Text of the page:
First Unitarian Universalist Church of Berks County

seek ... nurture ... serve

We join with Unitarian Universalists throughout the state and other people of faith to stand on the side of love and protest the detention of immigrant families.

On Sunday, Oct. 18, we dedicated our Black Lives Matter banner as part of our ongoing anti-racism work. 

Our congregation works with local and statewide partners on immigration justice, including a Dec. 6 Immigration and Race Forum. 

On Dec. 20 our congregation will dedicate our new chancel chalice sculpture - shown here in development. The flaming chalice is the symbol of our Unitarian Universalist faith, embodying the fire of commitment and power of community.

On Christmas Eve we celebrate the season with musical ensembles, choral music, hymns, readings and scripture, a message of hope, and the traditional passing of the light.

Our community worships weekly in our newly renovated sanctuary, a place of beauty and love where people of all ages and walks of life are welcome.

During worship and at other church-related programs we light the chalice, the symbol of our Unitarian Universalist faith. This one was crafted by one of our youth for the church auction.  

As a community, we bless a child's uniqueness and welcome him or her into our community.

Worship Services are held Sundays at 10:30 am. We offer Religious Education classses as well as nursery care for infants and toddlers.

 

In the event of inclement weather church closings will be posted here by 8am Sunday morning as well as on our church voicemail at 610-371-0928

Feb 14: Love taken from a fresh,new pespective - Stefanie Ricard

 A valentine's day collaboration between Ebee Bromely, Maria Couchman and Stefanie Ricard on a fresh , new perspective on Love.

Feb 21: E Pluribus Uum — Out of Many, One. - Sage Olnick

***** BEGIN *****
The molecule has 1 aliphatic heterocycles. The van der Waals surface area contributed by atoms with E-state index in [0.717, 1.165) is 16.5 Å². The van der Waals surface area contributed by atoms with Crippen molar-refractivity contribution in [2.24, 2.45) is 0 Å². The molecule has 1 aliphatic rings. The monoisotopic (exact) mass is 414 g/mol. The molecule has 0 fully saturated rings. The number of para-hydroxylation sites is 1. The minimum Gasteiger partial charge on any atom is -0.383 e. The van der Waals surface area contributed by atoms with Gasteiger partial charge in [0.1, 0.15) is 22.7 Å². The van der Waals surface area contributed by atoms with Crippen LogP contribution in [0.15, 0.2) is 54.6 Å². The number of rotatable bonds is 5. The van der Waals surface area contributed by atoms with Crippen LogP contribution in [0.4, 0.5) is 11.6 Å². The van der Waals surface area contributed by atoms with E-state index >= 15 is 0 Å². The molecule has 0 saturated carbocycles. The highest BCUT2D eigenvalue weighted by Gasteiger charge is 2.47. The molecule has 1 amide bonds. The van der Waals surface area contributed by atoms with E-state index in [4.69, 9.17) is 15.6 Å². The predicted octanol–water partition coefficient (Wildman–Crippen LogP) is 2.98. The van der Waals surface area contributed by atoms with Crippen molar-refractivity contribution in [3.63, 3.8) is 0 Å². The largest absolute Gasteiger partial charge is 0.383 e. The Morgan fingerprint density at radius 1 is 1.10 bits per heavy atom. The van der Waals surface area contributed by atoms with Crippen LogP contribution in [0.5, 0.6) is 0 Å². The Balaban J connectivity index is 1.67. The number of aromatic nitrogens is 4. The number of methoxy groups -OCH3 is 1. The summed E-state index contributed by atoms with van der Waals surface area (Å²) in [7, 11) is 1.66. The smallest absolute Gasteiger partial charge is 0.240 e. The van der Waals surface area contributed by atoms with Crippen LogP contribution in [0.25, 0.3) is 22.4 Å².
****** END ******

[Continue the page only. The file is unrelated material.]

Inspired by the words of Barry Finkelstein, UU Stewardship Consultant, “Our notion of covenant is akin to the original motto of the United States – e pluribus unum — out of many, one. I’m convinced that our financial health is dependent on a renewed and expanded vision of coming together as one.” This Sunday we will explore how out of many we are one and the ways we can give to our community.

Feb 28: We Move - Rev. David Pyle

When someone asks you what it means to be a Unitarian Universalist, what do you tell them?  Our faith tradition is sometimes difficult for us to describe, and so often we try not to talk about it at all.  And yet, religion in America is changing in a way that needs us to be more public about who we are. 

The Rev. David Pyle, serves as the District Executive of the Joseph Priestley District, which consists of the 71 congregations of Northern Virginia, Maryland, Delaware, Central and Eastern Pennsylvania, Southern New Jersey, and Washington DC.  He serves as the UUA Primary Staff Contact for the congregations of the Northern Virginia Congregational Cluster, the Western Maryland Congregational Cluster, the Baltimore Congregational Cluster, and the Delmarva Congregational Cluster.  He is a member of the UUA Central East Regional Staff.  

Rev. Pyle holds a Masters of Divinity from the Meadville Lombard Theological School and a Bachelors of Arts in History and Political Science from East Tennessee State University.  He completed his Clinical Pastoral Education Residency at Advocate Lutheran General Hospital in Park Ridge, Illinois.  He has served as a minister for congregations in California, Michigan, and Illinois.  He has also served as a U.S. Army Reserve Chaplain for units in Michigan and California.